May 17, 2016 report

# Deep space experiment could measure the gravitational constant with nearly 1,000 times improvement in accuracy (Update)

(Phys.org)—Scientists have proposed an experiment that could measure the value of Newton's gravitational constant, *G*, from deep space instead of an Earth-based laboratory. The researchers predict that the deep space experiment could estimate *G* with an improvement in precision of nearly three orders of magnitude, since it would avoid the influence of Earth's gravity.

The researchers, Michael Feldman *et al.*, have published a paper on the proposed experiment in a recent issue of *Classical and Quantum Gravity*.

**Uncertainty with Big G**

Newton's gravitational constant, *G*, determines the strength of the gravitational force between any two objects anywhere in the universe. Over the past century, a dozen or so Earth-based experiments have used torsion balances, atom interferometers, and other tools to measure the value of *G* to be approximately 6.67408 x 10^{-11}, with an uncertainty of 4.7 × 10^{−5}.

Although this may sound precise, it is not very precise at all compared to many other physical constants, which have uncertainties that are many orders of magnitude smaller than this. In recent years, the large variations in the measured values of *G* have caused scientists to question if *G* is truly constant at all. (Currently, the overwhelming consensus is that *G* is constant, and that the variations are due to large systematic measurement errors.)

"*G* is currently the least well known of all the fundamental physical constants, which is embarrassing," Feldman told *Phys.org*. "A more precise number, and the possibility that *G* could vary with time, location, or the type of matter involved, could link to improvements in Einstein's general relativity, including quantum gravity."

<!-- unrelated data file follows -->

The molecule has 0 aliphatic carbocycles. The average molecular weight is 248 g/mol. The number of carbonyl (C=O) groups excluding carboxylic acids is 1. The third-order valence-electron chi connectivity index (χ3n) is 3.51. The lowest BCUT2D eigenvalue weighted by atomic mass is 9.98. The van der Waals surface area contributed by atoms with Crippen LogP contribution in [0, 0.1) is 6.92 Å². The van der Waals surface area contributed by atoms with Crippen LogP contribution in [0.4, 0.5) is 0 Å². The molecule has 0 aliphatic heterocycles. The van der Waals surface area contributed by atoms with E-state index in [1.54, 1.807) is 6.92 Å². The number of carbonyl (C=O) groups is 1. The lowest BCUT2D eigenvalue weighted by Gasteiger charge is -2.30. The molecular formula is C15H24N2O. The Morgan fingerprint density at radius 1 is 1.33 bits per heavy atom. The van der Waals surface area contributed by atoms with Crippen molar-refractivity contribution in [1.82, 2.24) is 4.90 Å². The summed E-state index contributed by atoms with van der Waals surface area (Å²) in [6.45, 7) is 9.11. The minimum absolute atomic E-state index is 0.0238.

One of the main reasons that *G* is so difficult to measure accurately is that experiments must account for the influence of Earth's gravity, *g* (sometimes called "little *g*" in contrast to "big *G*"). Little *g* is the acceleration due to gravity specifically on Earth, where it has a constant value of approximately 9.8 m/s^{2}. Elsewhere in the universe, this value changes, since it depends on the Earth's mass and the distance between the Earth and another object. However, the value of big *G* does not depend on these factors, and so it remains the same everywhere in the universe.

**Deep space lab**

In the new paper, the researchers suggest that the best way to avoid the effects of Earth's gravity on measurements of *G* is to perform the experiment in deep space, which refers to space outside our solar system.

The scientists propose to launch their apparatus into deep space, likely by "piggybacking" on a major mission. Out there, where the gravity of planets and stars would be negligible, the host spacecraft would release a spherical object that has a 1-cm-wide tunnel through its center. Then (this would likely be the most difficult part), the host spacecraft—which is constantly spinning the whole time—would eject a much smaller oscillating object into the tunnel in the sphere at just the right angle and speed so that the object would move back and forth through the tunnel, without bouncing off the walls.

The host apparatus would continually shine femtosecond laser pulses on the object as it oscillates in the tunnel, and the object (a retroreflector) would reflect these pulses back to the host spacecraft. These pulses would provide data on the period of the object's harmonic motion, which is directly dependent on the value of *G*. The data would then be sent back to Earth via radio communication for interpretation.